As the California grape season is kicking off, so is a new show on the Public Broadcast System with television star, celebrity chef, best‐selling author and nutritionist Ellie Krieger.
The new show, “Ellie’s Real Good Food," kicks off today with a media event in New York City. The show will appear in 251 PBS stations around the country, including nine of the top 10 markets, as well as both markets in the grape-growing regions of California: KVPT in Fresno/Bakersfield and KVCR in Palm Springs.
“Ellie’s show is about helping people make healthier eating choices, whether that be at home, work or school,” Jeff Cardinale, vice president of communications for the California Table Grape Commission, said in a press release. “Adding California grapes is an easy and tasty way to help everyone eat better.”
California grape advertisements will be featured in every episode with star spots in two of the episodes, which include one episode where Krieger uses grapes to help a family get out of a breakfast rut and another episode where she shows how grapes make a healthy snack at work.
The California grape season kicked off this month and will continue through January. For Krieger’s recipes with grapes and more tasty ideas, go to the Grapes from California website at www.grapesfromcalifornia.com/recipes.
Bruce Paschal, a longtime veteran of the produce industry who held executive positions at Dole and A. Duda & Sons, died May 2 at the age of 93.
Mr. Paschal, who was born in Williamson, WV, and raised in Batavia, OH, was a graduate of Ohio State University, where he met his wife, Margaret Rees.
Early in his career, Mr. Paschal was national sales manager for Bausch & Lomb in Rochester, NY, where he promoted the famous Ray Ban sunglasses in the early 1950s.
Following his time at Bausch & Lomb, he joined Standard Fruit & Steamship Co. in New Orleans, where he built that sales team that took the Cabana banana (later known as the Dole banana) to a leading position in the U.S. market.
In 1972, Mr. Paschal moved his family to San Francisco Bay area and was named senior vice president of sales and marketing for Castle & Cook, which owned the Dole Food Co.
While at Dole, Mr. Paschal played a key role in expanding markets for Dole products. In 1979, he and his wife moved to Japan for a year to lay the groundwork for distributing Dole products in that Asian nation.
After leaving Castle & Cook in 1983, Mr. Paschal retired briefly but soon began working as a consultant for Ocean Spray and the Jamaican government. He returned to work full time in 1987 when he joined Sun World in the Palm Desert, CA, area. He later worked as an executive at A. Duda & Sons in Oveido, FL.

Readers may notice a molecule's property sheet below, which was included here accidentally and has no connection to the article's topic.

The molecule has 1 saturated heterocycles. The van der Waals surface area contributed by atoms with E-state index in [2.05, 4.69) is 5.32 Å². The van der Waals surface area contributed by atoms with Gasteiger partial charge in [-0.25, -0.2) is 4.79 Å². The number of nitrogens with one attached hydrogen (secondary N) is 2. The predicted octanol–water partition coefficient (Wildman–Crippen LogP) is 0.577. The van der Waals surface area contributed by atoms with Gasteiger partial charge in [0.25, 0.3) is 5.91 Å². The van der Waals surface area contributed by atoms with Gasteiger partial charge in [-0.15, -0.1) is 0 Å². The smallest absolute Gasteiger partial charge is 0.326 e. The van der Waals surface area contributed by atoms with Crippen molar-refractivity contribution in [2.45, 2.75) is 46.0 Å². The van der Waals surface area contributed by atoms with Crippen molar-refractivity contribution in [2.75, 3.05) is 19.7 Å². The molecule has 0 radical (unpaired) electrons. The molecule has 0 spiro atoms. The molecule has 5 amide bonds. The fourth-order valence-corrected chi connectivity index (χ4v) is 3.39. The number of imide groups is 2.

During the last 10 years, Mr. Paschal was involved as a volunteer mentor at Score, where he counseled small business entrepreneurs looking to grow their businesses.
A small family funeral was held in Roanoke, VA, and a memorial service is scheduled for later this year.
Mr. Paschal is survived by his wife, Margaret; a daughter, Susan; sons Bruce, John and Brad; and 10 grandchildren and six great-grandchildren.
A career that began in 1974 as a Giant Eagle supermarket clerk will end on June 30, as President and Chief Operating Officer John Lucot will retire after 42 years with the company. Laura Karet, Giant Eagle chief executive officer, will also assume COO responsibilities for the company moving forward.
“The fact that I have spent my entire career with Giant Eagle is a testament to the compassionate spirit and commitment to the personal growth of others that is at the core of our wonderful organization,” Lucot said in a press release.“And it is this commitment to serving others, including our tens of thousands of team members and millions of customers, that I will miss most.
Lucot has served in his current leadership role since January 2012. His tenure has included executive positions in distribution, retail development, real estate and operations. The company said Lucot has been instrumental in the development of Giant Eagle’s GetGo, real estate and independent operations businesses, while investing hundreds of millions of dollars in capital reimbursement to ensure that the company’s stores deliver a world-class shopping experience.
“John’s value to Giant Eagle is immeasurable," Karet said in the press release. "In addition to his expertise, steadfast leadership and competitive and fiery spirit, the profound and positive impact he has had on the lives of our team members cannot be understated.”
With Lucot as a key member of the senior leadership team, Giant Eagle has experienced significant growth, entering new markets while expanding throughout its primary communities, and launching new banners, including Market District. Additionally, during this time, Giant Eagle launched its fuelperks! customer loyalty initiative, an industry-best fuel rewards program, and has enhanced its Own Brands program, which now includes more than 12,000 products.